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Published: September 18th 2014
A Mini-Market Sunset
This was the view from the balcony of the Night Market looking over Tennant Creek. What a great place to hold a market!
After the long drive yesterday, we both needed a bit of a sleep-in. Then I borrowed an iron and finished the laundry. We really need to get one of our own as not every caravan park has them.
We went into the town to see what electrical shops were there and if they stocked irons. A couple of general stores did and I got a light one for $30. Barry then spotted a computer store and went in to enquire about what might be wrong with my laptop, which had started to display images with too much red and something seems to be missing making waves and putting black in places it shouldn’t be. We’d had a look in Harvey Norman in Mt Isa but the sales assistant there just kept pushing and pushing me to buy more and more expensive units, without even knowing if it could be fixed, so I’d walked out.
This man, the shop owner, plugged the computer into an old desk top screen and the images came up fine. At least there was nothing wrong with the hard drive. Unfortunately, he thought the problem was in connections to the screen
Tennant Creek Night Market
There were more picnic tables than stalls but the atmosphere was wonderful and so was the food and entertainment. A lovely evening out.
which are integral to the computer and cannot be replaced without enormous cost. We looked at some of his computers and notebooks and found one similar to what the Mt Isa bloke had been trying to flog me for $1100 (with the three year warranty – you MUST have). This one was charging $600, much more what I had hoped to pay. It also lasts about 8 hours without power, which means I can type the blog even when we free camp, and it can be charged from the cigarette lighter in the ute, which the laptop can’t – without a unit costing nearly $200. My laptop will only do about 1 – 1 ½ hours unpowered, which is why I keep getting so far behind on my blog. I decided to buy it, although it will need an external drive if I want to store a lot of photos on it. The shopkeeper then offered to sell me the old screen for $25 so I could still keep the photos on the laptop. I accepted, although when I came to pick it up to leave the shop, I wasn’t sure I’d made the right decision – it weighed a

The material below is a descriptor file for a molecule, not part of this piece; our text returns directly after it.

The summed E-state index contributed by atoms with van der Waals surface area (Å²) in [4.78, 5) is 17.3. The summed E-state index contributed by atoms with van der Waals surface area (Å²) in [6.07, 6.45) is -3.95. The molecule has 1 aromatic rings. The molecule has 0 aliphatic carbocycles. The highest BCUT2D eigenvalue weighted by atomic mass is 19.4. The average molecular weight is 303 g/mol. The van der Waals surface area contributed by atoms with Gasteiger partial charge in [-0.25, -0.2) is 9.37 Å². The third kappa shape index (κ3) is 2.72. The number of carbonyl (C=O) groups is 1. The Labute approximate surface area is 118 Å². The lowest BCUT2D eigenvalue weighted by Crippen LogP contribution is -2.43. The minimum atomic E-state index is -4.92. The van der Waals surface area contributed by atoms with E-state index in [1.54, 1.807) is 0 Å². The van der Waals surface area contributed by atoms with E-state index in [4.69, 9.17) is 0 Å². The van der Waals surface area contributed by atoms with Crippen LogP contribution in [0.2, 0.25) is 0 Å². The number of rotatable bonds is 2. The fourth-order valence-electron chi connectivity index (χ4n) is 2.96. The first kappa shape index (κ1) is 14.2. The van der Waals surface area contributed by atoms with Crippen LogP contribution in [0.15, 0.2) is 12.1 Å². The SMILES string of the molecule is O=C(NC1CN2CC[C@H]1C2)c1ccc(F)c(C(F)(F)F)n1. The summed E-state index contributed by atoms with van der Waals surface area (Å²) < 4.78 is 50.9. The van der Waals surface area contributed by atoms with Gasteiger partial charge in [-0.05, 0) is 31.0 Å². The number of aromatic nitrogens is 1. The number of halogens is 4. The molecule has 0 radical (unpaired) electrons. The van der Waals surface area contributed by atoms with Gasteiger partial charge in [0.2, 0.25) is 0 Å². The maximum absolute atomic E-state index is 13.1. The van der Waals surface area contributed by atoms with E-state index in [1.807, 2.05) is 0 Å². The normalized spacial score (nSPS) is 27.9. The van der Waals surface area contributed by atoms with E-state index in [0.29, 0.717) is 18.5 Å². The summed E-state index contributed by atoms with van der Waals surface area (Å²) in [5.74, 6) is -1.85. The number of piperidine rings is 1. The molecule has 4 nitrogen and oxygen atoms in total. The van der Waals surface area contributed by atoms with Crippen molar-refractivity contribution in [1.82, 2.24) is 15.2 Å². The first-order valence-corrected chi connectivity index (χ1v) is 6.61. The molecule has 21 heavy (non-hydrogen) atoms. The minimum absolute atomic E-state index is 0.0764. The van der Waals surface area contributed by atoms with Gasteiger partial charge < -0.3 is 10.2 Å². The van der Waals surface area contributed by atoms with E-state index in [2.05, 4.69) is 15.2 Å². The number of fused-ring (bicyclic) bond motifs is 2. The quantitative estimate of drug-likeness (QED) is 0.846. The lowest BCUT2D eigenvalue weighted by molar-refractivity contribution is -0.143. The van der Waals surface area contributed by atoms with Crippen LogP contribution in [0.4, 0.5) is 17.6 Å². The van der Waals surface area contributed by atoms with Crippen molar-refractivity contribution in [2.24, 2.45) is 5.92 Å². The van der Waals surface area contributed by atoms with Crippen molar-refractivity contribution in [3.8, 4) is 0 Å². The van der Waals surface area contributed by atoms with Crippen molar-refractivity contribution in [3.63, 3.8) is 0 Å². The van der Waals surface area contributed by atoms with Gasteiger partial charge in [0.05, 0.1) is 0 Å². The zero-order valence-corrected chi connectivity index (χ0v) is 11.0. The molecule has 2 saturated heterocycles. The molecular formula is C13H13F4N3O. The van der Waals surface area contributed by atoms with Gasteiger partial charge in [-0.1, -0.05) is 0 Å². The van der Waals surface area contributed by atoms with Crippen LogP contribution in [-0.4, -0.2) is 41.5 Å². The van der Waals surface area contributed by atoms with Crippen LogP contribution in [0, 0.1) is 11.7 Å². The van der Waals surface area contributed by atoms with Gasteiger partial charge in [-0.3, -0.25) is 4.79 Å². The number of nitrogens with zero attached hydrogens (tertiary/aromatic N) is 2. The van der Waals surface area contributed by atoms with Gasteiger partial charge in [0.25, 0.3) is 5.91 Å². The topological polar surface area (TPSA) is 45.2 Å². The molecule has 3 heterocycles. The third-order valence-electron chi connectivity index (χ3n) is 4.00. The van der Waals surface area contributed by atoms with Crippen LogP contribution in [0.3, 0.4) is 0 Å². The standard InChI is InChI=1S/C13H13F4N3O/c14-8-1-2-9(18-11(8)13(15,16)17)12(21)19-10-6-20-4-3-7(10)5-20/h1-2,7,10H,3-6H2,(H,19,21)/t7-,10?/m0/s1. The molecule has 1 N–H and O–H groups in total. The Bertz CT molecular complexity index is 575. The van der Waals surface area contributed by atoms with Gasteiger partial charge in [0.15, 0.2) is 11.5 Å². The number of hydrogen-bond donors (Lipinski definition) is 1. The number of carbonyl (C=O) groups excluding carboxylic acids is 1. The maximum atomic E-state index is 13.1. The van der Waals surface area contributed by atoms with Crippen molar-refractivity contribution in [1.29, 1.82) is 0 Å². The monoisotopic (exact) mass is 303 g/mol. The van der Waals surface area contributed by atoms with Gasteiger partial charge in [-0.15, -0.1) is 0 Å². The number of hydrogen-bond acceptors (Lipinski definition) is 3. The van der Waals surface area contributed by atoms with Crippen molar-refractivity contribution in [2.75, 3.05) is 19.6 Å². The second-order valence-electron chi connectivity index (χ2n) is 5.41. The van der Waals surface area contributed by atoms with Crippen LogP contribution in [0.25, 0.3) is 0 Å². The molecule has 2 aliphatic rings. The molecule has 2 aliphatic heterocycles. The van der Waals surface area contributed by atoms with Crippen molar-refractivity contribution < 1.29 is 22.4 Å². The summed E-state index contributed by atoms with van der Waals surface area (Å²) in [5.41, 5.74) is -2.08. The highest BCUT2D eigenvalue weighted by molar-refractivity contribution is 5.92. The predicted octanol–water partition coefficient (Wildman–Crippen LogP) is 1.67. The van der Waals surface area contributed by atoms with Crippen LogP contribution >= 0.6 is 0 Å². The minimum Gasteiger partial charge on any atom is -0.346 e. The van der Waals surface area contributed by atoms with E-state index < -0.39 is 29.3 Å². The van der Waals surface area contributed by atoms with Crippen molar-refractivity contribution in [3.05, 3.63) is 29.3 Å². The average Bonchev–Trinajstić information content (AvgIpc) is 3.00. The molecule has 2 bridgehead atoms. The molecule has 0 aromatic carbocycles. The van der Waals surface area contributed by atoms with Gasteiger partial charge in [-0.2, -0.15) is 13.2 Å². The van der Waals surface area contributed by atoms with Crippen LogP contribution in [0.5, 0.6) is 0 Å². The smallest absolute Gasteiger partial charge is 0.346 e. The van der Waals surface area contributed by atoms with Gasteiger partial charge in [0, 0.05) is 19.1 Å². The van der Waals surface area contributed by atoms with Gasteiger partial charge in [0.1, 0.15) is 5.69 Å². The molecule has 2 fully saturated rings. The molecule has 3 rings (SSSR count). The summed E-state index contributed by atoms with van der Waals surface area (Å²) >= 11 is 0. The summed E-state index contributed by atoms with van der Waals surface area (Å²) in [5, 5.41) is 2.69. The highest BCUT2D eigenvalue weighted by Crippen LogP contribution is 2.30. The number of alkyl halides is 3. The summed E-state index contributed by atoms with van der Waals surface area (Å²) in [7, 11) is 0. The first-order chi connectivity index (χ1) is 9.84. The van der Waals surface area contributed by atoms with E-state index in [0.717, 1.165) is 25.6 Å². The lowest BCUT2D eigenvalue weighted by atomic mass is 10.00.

An Ant Dance Floor
No - not the ants dancing. In 1935 a group of women wanted to have the goldfield's first dance but everywhere was so dusty that they made their own dance floor using compressed termite (often called white ants) mounds set in a wooden wall. The same method was used to make good floors inside the houses.
We took our purchases back to the van and then went to have a look at the Battery Hill Tourist Information Centre and Museums. There were a few of the usual artefacts, but there was also a building devoted to “Outback Life” in the 1930s and onwards, largely told by Kevan Weapar (yes that is how he spells it). His blind father and his mate, who had one eye, found gold. They called all the cousins and relatives in to help mine it. They all told there memories of growing up or working under the harsh living conditions.
They also told of some of the ingenious ideas they had to improve life. When there was a get together, the men would hang their beers in wet socks from a tree or washing line and leave them for an hour or so and they would become cold.
The ladies wanted to have a dance for a special occasion so they made their own dance floor using some of the local termite mounds.They ground them up and made them into a thick paste and then packed the mud into a wooden frame,
Cold Beer - Old Style
In those days, at parties and dances, people would put a bottles of beer into a wet socks and hang them in the breeze for an hour or so to cool off.
stomping on it repeatedly to make it firm and smooth. Termite mound mud contains their saliva and dung, which makes it very strong. This method was also used to create a dirt floor that was firm but not dusty and was very durable.